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  12.  1
    Socrates the Same-Sayer.Andrew Payne - 2016 - History of Philosophy & Logical Analysis 19 (1):58-69.
    : Socrates in the Apology takes an adventurous approach to belief. Although he lacks knowledge, he holds strong beliefs about virtue and the human good. These beliefs count as wisdom only if they are supported by the ability to explain why they are true, and Socrates lacks this ability. To understand why Socrates holds these beliefs, Gorgias 481c–482c is examined. He claims there always to say the same thing and to agree with himself. His beliefs allow him to maintain a (...)
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  13.  7
    The Politics of Socratic Humor. By John Lombardini. [REVIEW]Andrew Payne - 2020 - Ancient Philosophy 40 (1):209-211.
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  14.  55
    The Republic - Schindler Plato's Critique of Impure Reason. On Goodness and Truth in the Republic. Pp. Xiv + 358. Washington: The Catholic University of America Press, 2008. Cased, US$79.95. ISBN: 978-0-8132-1534-1. [REVIEW]Andrew Payne - 2010 - The Classical Review 60 (2):369-370.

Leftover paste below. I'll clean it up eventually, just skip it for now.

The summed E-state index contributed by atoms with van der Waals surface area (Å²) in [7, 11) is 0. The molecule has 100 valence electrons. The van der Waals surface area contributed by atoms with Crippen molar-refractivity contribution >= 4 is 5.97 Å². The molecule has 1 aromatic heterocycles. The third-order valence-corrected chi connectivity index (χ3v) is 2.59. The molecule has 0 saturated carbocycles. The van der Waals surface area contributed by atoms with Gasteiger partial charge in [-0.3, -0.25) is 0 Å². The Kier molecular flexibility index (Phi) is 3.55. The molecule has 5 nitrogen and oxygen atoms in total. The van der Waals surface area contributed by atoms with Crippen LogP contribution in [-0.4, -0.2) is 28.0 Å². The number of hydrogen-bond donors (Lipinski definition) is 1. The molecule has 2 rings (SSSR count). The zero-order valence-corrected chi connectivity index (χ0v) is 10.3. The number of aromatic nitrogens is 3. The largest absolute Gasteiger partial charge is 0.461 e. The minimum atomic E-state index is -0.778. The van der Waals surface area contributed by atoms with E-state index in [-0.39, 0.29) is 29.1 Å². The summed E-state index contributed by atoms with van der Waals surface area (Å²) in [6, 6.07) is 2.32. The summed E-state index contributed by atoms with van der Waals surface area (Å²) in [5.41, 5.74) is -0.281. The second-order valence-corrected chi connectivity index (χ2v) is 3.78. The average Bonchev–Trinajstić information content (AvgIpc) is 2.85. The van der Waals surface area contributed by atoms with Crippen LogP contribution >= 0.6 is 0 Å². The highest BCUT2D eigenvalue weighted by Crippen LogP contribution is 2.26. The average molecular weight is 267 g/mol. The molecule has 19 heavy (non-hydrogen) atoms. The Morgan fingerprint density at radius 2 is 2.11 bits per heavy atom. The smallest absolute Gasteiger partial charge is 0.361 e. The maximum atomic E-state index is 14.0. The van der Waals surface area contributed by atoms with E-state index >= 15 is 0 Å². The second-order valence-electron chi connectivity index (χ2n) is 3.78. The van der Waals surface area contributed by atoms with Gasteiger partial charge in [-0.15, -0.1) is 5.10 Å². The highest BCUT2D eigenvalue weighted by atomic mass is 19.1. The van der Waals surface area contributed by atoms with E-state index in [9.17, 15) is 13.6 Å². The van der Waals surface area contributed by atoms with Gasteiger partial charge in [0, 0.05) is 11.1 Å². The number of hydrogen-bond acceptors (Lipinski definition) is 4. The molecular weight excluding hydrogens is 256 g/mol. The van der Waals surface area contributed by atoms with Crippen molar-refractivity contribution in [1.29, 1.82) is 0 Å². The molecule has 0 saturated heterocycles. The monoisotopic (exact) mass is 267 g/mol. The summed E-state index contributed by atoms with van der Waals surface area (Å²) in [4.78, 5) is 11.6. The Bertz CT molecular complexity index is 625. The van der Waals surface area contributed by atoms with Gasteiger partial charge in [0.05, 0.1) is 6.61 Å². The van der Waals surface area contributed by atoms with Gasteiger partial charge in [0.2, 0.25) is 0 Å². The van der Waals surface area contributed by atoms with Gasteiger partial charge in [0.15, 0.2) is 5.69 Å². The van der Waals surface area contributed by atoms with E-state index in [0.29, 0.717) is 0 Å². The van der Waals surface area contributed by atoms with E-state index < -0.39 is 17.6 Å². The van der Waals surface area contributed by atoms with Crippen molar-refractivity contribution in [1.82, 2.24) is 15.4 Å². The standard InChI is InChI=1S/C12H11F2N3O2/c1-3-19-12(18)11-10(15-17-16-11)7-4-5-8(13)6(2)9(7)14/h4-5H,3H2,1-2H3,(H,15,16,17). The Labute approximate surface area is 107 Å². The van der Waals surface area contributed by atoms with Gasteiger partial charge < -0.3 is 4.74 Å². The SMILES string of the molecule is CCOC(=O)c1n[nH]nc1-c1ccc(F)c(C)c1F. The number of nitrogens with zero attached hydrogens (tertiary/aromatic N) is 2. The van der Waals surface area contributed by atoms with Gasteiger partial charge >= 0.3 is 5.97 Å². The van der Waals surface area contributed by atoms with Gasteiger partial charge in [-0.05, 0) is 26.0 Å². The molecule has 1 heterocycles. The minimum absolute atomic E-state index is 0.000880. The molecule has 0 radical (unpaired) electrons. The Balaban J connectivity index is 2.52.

15.  20
    The Rhetoric of Plato’s Republic: Democracy and the Philosophical Problem of Persuasion.Andrew Payne - 2017 - Ancient Philosophy 37 (2):446-448.
  16.  1
    The Teleology of Action in Plato's Republic.Andrew Payne - 2017 - Oxford University Press.
    This book explores a variety of teleology present in Plato's Republic, in which actions are carried out for the sake of an end that is not the intended goal. Payne draws on examples from Republic to demonstrate that performing some actions can help produce unintended results, which qualify as ends or purposes of human action.
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  17.  7
    Virtue and Reason in Plato and Aristotle, by A.W. Price.Andrew Payne - 2013 - Ancient Philosophy 33 (2):443-446.